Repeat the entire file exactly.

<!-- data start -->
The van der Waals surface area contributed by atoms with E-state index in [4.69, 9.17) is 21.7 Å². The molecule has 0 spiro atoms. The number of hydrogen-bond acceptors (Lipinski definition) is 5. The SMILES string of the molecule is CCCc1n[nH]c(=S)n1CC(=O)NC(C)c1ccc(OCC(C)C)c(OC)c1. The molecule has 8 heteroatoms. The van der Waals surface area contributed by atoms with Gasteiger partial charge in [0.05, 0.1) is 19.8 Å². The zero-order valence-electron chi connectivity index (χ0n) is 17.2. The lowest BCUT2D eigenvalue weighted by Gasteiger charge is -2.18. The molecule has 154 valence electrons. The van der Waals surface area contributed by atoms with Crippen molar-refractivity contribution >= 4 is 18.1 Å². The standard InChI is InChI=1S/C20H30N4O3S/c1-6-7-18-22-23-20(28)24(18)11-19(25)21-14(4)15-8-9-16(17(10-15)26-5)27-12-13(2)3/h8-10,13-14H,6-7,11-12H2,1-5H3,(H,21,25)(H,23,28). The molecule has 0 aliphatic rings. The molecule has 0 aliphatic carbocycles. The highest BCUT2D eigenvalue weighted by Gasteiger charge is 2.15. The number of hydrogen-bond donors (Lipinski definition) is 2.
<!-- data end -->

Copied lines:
The van der Waals surface area contributed by atoms with E-state index in [4.69, 9.17) is 21.7 Å². The molecule has 0 spiro atoms. The number of hydrogen-bond acceptors (Lipinski definition) is 5. The SMILES string of the molecule is CCCc1n[nH]c(=S)n1CC(=O)NC(C)c1ccc(OCC(C)C)c(OC)c1. The molecule has 8 heteroatoms. The van der Waals surface area contributed by atoms with Gasteiger partial charge in [0.05, 0.1) is 19.8 Å². The zero-order valence-electron chi connectivity index (χ0n) is 17.2. The lowest BCUT2D eigenvalue weighted by Gasteiger charge is -2.18. The molecule has 154 valence electrons. The van der Waals surface area contributed by atoms with Crippen molar-refractivity contribution >= 4 is 18.1 Å². The standard InChI is InChI=1S/C20H30N4O3S/c1-6-7-18-22-23-20(28)24(18)11-19(25)21-14(4)15-8-9-16(17(10-15)26-5)27-12-13(2)3/h8-10,13-14H,6-7,11-12H2,1-5H3,(H,21,25)(H,23,28). The molecule has 0 aliphatic rings. The molecule has 0 aliphatic carbocycles. The highest BCUT2D eigenvalue weighted by Gasteiger charge is 2.15. The number of hydrogen-bond donors (Lipinski definition) is 2.